Top 5 Collections Mistakes Made By Long Term Care Facilities

Contributed by Danielle L. Dietrich

Money is a touchy subject.  This is especially true when dealing with the elderly or infirm.  However, facilities cannot keep the lights on if the bills are not paid.  It can be a frustrating process- residents or their families promise payment, but the check never comes.  Perhaps the family makes small payments here and there. Meanwhile, the balance continues to grow.

Not having a clear policy in place for collection of outstanding balances.

Facilities themselves are sometimes their own worst enemy when it comes to collecting on outstanding balances.  Does your facility have policies in place for the collection of outstanding balances?  Do you follow and enforce those policies?

If your facility does not have proper procedures in place, your recovery efforts will be much more difficult.

Here are some ways to increase your facility’s chances of recovering fees:

Not keeping a full copy of the executed admissions agreement. 

Your facility should always keep a full copy of the executed admissions agreement in the resident’s file.  This document is the entire basis for your recovery.  If you file a legal complaint, the courts usually require that you attach the signed agreement.  Fully executed means that all blanks are completed, including spaces for initials.  The admissions agreement should clearly outline all payment responsibilities and expectations.  It is surprising how many facilities use a form agreement, and only keep a copy of the signature pages.

Your facility should also keep copies of all intake information.  This information becomes key in the collections process.  It usually contains valuable information about the resident’s assets, such as life insurance policies, property ownership and other sources of income.  Once a facility obtains a court judgment against a resident, this information helps reveal potential avenues to collect that money.  The financial information contained in the intake paperwork may also be useful if the resident is trying to qualify for Medical Assistance.  It can also help your attorney determine whether the resident or a family member improperly disposed of the resident’s assets.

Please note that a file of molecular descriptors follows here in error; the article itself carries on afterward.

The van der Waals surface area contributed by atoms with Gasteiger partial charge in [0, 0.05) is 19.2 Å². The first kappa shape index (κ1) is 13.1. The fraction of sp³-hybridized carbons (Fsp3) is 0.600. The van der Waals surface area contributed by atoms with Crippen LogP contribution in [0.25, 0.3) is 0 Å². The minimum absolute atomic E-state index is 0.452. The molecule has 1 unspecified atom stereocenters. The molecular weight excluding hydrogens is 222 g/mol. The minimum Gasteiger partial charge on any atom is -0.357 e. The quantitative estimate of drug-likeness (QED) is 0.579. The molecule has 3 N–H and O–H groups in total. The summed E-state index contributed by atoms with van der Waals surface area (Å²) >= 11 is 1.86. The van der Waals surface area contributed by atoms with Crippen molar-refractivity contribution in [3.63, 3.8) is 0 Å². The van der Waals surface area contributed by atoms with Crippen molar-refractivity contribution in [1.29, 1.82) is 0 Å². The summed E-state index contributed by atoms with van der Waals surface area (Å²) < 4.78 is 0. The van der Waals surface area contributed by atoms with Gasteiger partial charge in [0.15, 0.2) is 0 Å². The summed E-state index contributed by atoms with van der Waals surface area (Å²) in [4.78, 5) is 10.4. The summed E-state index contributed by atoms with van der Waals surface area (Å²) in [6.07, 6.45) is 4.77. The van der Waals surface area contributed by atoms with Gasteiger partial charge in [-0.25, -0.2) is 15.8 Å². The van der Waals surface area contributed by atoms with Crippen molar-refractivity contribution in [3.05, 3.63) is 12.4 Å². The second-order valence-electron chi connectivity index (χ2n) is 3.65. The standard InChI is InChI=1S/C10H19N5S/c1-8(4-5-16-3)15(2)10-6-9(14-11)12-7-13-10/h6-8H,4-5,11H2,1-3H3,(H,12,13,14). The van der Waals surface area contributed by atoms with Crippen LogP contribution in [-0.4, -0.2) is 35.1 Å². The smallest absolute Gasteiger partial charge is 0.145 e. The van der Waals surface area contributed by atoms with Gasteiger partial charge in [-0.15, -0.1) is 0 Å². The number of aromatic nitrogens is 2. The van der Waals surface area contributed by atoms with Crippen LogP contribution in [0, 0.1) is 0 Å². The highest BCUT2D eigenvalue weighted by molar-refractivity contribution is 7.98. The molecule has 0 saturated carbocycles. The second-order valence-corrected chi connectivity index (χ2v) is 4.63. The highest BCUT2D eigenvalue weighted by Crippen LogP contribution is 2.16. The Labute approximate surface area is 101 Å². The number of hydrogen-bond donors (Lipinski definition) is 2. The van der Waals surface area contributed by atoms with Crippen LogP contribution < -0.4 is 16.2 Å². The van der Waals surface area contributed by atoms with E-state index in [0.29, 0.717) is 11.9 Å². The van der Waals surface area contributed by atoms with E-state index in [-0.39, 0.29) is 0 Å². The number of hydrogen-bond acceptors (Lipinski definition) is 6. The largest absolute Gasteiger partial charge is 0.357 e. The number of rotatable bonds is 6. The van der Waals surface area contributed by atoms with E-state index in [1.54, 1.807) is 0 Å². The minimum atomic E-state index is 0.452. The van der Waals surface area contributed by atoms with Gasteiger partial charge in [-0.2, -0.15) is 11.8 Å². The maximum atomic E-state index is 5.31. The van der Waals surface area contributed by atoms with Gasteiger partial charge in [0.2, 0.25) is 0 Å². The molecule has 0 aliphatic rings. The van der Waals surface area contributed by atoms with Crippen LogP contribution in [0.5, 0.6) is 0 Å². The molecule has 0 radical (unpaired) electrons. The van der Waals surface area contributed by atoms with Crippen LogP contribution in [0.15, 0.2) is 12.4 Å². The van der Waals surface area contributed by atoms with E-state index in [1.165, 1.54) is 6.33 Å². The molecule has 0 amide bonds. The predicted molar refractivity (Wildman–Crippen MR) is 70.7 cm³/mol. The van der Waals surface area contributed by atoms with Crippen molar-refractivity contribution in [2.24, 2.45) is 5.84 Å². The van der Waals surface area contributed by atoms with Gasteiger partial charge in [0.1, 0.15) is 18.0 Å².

Not keeping copies of all financial information from the patient and/or the patient’s family.

Failing to keep copies of checks or other financial information can negatively affect your ability to collect on a judgment.

Your facility should keep copies of all payments it receives on the resident’s behalf.  In Pennsylvania, one of the easiest ways for a judgment holder to collect on money owed to it is to garnish money from a bank account (with certain exceptions).  Having a copy of a resident’s check helps speed up that process because it provides the name of the bank and account information.  This can reduce or eliminate the need to engage in discovery or to hire a company to search for bank account information.

Not involving your staff

When a resident, or former resident, owes money, talk to your employees who know the resident.  It is amazing what kinds of information employees may have about the resident’s life prior to and outside of the facility.  They may be privy to information about rental property, vacation homes and transfers of assets to others.

Staff members often know, or sense, when a family member may be misappropriating assets.  Many states (including Pennsylvania, Ohio, West Virginia and Maryland) have filial support laws, creating a responsibility for children to support an indigent parent and pay for that parent’s care.  While misappropriation of money is not required under the filial support laws, a facility’s case will be much stronger if there is evidence of wrongdoing by the child.

Not participating in the Medical Assistance Process

Work with your residents and their families to assist in qualifying them for Medical Assistance.  The process is confusing and bureaucratic.  Deadlines are easy to miss.  Guiding the resident and their family through their process can greatly assist in these efforts.  As a facility, you can have an attorney involved in the process.  Your admissions agreement should include releases and authorizations that permit the facility to help secure Medical Assistance on the resident’s behalf.

Not following the Fair Debt Collections Practices Act

The Fair Debt Collections Practices Act (FDCPA) prohibits debt collectors from using particular tactics of debt collection and requires certain procedures.  Make sure your billing office employees are educated on the FDCPA.  Similarly, if you use an outside agency to handle your collections work, make sure they follow the requirements.  Your company can suffer substantial fines for violations of the FDCPA, whether you violated the act yourselves or allowed vendors to do so.

Cash flow is an essential measure of corporate health; improving your collections process can have a real impact on your bottom line.  No one expects you to be experts in everything, so consider working with someone who can help your facility improve its collections process.